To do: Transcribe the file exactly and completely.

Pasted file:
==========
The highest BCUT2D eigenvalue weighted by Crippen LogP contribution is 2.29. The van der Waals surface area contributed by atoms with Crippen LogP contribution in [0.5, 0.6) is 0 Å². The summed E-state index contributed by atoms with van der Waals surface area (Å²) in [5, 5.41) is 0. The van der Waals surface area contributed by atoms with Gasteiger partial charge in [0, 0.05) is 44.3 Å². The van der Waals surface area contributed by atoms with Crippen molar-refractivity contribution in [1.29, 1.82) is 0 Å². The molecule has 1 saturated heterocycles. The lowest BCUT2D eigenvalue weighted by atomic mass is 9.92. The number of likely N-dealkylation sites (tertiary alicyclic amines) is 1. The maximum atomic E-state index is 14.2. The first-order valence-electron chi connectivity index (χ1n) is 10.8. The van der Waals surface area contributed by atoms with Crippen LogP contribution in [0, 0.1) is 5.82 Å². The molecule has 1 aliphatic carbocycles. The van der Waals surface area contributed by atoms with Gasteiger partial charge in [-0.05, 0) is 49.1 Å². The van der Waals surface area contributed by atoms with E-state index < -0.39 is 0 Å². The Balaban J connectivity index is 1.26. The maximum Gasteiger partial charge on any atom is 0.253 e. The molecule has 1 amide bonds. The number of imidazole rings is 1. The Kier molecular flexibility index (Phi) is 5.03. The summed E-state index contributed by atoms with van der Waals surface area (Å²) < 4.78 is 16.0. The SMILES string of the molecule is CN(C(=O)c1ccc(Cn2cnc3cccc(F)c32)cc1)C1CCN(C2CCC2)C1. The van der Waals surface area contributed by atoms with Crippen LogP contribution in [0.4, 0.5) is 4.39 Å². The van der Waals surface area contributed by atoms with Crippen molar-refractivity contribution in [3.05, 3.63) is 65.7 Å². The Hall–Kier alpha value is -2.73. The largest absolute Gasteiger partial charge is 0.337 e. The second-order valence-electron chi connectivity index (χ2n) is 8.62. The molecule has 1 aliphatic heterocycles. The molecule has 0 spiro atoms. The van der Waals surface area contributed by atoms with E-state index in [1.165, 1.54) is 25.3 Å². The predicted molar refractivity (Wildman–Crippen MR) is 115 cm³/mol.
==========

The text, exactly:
The highest BCUT2D eigenvalue weighted by Crippen LogP contribution is 2.29. The van der Waals surface area contributed by atoms with Crippen LogP contribution in [0.5, 0.6) is 0 Å². The summed E-state index contributed by atoms with van der Waals surface area (Å²) in [5, 5.41) is 0. The van der Waals surface area contributed by atoms with Gasteiger partial charge in [0, 0.05) is 44.3 Å². The van der Waals surface area contributed by atoms with Crippen molar-refractivity contribution in [1.29, 1.82) is 0 Å². The molecule has 1 saturated heterocycles. The lowest BCUT2D eigenvalue weighted by atomic mass is 9.92. The number of likely N-dealkylation sites (tertiary alicyclic amines) is 1. The maximum atomic E-state index is 14.2. The first-order valence-electron chi connectivity index (χ1n) is 10.8. The van der Waals surface area contributed by atoms with Crippen LogP contribution in [0, 0.1) is 5.82 Å². The molecule has 1 aliphatic carbocycles. The van der Waals surface area contributed by atoms with Gasteiger partial charge in [-0.05, 0) is 49.1 Å². The van der Waals surface area contributed by atoms with E-state index < -0.39 is 0 Å². The Balaban J connectivity index is 1.26. The maximum Gasteiger partial charge on any atom is 0.253 e. The molecule has 1 amide bonds. The number of imidazole rings is 1. The Kier molecular flexibility index (Phi) is 5.03. The summed E-state index contributed by atoms with van der Waals surface area (Å²) < 4.78 is 16.0. The SMILES string of the molecule is CN(C(=O)c1ccc(Cn2cnc3cccc(F)c32)cc1)C1CCN(C2CCC2)C1. The van der Waals surface area contributed by atoms with Crippen LogP contribution in [0.4, 0.5) is 4.39 Å². The van der Waals surface area contributed by atoms with Crippen molar-refractivity contribution in [3.05, 3.63) is 65.7 Å². The Hall–Kier alpha value is -2.73. The largest absolute Gasteiger partial charge is 0.337 e. The second-order valence-electron chi connectivity index (χ2n) is 8.62. The molecule has 1 aliphatic heterocycles. The molecule has 0 spiro atoms. The van der Waals surface area contributed by atoms with E-state index in [1.165, 1.54) is 25.3 Å². The predicted molar refractivity (Wildman–Crippen MR) is 115 cm³/mol.